Sometimes, you’ll hear about a writer who just decided to write a book and it got published. If you’ve been slogging away for years and years at your craft, this can be deflating. But everyone’s journey is so different. A writer might publish one book and never publish another ever again. Another writer might publish a book and it’s a runaway hit, only to never have another book live up to the first one’s sale ever again. Another writer might write twenty books and make the same amount of money as the one with the mega hit, just over a longer time period. Another writer will start with modest sales and then build, and build and build.

There’s still time and space for you too. Perhaps you just haven’t truly found ‘your voice’ yet–that important but difficult to describe quality to your work. Perhaps you’re just not writing in the genre that’s right for you yet. Perhaps the timing of the market just isn’t there to support your work yet. Yet. Most writers I know slogged it out for years before they were published. You’re definitely not alone.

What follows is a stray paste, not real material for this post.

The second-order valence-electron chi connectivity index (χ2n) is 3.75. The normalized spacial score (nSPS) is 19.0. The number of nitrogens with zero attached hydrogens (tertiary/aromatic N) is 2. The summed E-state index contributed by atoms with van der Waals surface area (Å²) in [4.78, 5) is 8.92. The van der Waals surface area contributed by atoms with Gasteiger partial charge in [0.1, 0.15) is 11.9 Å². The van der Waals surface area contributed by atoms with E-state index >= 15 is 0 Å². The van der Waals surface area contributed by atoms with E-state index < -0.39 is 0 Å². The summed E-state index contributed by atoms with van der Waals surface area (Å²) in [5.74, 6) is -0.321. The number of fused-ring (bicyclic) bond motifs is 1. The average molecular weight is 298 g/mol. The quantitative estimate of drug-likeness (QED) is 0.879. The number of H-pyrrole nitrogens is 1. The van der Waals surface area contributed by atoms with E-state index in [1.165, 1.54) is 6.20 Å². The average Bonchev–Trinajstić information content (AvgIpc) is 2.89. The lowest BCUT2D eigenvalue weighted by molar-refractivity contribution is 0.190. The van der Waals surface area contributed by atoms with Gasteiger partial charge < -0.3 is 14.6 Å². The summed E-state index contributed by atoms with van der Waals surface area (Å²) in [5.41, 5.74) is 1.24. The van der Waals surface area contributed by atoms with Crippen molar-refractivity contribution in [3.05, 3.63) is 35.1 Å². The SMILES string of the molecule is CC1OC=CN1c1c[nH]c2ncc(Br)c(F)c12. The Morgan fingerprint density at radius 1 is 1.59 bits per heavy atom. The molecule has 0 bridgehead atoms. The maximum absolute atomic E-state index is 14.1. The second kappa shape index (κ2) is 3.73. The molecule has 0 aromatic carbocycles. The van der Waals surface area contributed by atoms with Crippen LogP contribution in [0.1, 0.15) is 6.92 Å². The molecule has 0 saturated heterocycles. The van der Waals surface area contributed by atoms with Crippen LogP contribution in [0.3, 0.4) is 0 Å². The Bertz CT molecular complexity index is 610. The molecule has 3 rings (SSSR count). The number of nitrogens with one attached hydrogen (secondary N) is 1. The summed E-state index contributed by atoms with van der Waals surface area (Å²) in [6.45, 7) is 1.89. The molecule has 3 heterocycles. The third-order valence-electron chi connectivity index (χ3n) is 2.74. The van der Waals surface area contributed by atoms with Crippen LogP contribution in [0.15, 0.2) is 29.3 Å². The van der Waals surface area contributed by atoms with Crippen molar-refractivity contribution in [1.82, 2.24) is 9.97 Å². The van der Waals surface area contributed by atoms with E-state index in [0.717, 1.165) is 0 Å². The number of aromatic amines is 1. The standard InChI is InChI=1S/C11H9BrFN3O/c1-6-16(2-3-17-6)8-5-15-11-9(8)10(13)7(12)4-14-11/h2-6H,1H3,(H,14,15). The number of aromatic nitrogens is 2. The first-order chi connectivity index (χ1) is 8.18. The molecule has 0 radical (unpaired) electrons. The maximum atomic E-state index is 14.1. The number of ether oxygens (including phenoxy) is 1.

This year, I am blessed to have two books hitting the shelves (fiction, with The Gift of Life in April, and non-fiction with Buddhism for Meat Eaters in July), bringing my list of published books to seven. Seven doesn’t sound like a lot, I know. But writing is a slow game, a long game, and you’re going to need stamina to turn it into a career. There’s no one path to publication and no guarantees of outcomes after publication. It’s a game of luck as much as skill. The thing that keeps you going, the thing that must be there to keep you going, is passion. You write because you have to. You write for love. You write for the bliss moment, the moment when the real world falls away and it’s just you racing to keep up with the story your characters are telling. There is no other way.